Dewan Bahasa dan Pustaka Profile: A Samad Said
A Samad Said (born 9th April 1935; also known as Hilmy, Isa Dahmuri, Jamil Kelana, Manja, Mesra, and Shamsir) is a unique voice in the realm of Malay-language literature. From poems, short stories and novels, to plays and critical essays, his contributions to each genre stand apart from the rest in their creativity and innovation -- bridging the work of those in the ASAS 50 movement and heralding the arrival of a next generation of writers. Samad was born in Kampung Belimbing Dalam, Durian Tunggal, Malacca. His family moved to Singapore six months later, where he attended Sekolah Melayu Kota Raja, then the Victoria Institution. Through self-study, he acquired the Senior Cambridge Certificate in 1956. From an early age, Samad was a voracious reader, traversing the worlds presented by local Singaporean writers like Asraf, Usman Awang and Han Suyin; works by Ajip Rosidi, Rendra, Pramoedya, Achdiat, Hamzah and Wijaya Mala inspired him -- aside from the usual Western classics. Samad would collect clippings of short stories from local papers and analyse these works, before writing his own. Samad’s newspaper career included writing for Fikiran Rakyat (when it was headed by Ahmad Boestaman), Utusan Zaman (with Usman Awang), serving as Editor for Berita Harian, and as Special Assistant to the Group Editor of the New Straits Times. Samad was a member of Angkatan Sasterawan 50 -- ASAS 50, a movement of writers that championed both the Malay language and nationalist causes. However, while the writers of ASAS 50 used literature as a means in the rally for Independence, Samad -- though sympathetic to the cause -- had a different style, and differing aims. In 1978, a growing realisation that his true calling was with literature had him applying to be released from his full-time duties at Berita Harian. After that, he remained one of six Special Assistants contributing articles and features to the paper. In late 1981, he was...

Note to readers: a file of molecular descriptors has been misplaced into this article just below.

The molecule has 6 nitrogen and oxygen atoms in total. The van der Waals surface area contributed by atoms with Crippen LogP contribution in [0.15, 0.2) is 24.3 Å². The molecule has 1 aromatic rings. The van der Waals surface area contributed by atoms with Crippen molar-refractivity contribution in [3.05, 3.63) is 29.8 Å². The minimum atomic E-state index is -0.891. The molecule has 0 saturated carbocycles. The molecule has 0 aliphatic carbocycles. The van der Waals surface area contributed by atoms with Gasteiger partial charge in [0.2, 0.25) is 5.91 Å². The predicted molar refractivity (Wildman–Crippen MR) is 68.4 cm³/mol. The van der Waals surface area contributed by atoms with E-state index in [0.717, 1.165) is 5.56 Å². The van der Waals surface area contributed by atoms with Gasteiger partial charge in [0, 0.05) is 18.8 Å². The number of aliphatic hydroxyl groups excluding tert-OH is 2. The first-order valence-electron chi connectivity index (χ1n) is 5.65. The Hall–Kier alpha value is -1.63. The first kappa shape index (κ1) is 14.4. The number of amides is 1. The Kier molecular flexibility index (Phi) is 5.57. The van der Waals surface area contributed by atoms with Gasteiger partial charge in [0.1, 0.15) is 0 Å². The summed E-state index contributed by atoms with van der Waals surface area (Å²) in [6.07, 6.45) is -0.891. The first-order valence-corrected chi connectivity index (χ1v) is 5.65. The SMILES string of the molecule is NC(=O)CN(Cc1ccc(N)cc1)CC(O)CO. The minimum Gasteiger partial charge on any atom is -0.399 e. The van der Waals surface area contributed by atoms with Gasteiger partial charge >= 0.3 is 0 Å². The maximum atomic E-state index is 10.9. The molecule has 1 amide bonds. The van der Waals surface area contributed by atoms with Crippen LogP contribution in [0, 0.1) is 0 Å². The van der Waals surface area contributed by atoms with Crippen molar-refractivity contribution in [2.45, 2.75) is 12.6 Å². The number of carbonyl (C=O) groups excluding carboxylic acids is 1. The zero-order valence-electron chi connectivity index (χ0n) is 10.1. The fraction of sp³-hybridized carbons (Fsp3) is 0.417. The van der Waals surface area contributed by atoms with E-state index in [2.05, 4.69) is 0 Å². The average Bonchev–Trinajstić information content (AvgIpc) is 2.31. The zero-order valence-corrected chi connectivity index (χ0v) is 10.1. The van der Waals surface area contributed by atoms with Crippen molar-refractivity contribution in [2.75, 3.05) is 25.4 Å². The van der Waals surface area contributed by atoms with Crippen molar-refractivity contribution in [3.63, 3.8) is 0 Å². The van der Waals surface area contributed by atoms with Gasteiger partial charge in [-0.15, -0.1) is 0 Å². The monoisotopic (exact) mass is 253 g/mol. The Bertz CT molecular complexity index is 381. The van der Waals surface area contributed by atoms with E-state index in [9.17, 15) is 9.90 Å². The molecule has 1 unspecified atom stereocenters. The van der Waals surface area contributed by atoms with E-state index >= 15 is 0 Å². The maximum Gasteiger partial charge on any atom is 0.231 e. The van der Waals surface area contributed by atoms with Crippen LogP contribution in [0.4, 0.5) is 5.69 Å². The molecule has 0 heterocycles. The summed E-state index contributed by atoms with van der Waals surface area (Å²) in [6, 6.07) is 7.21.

Please join StudyMode to read the full document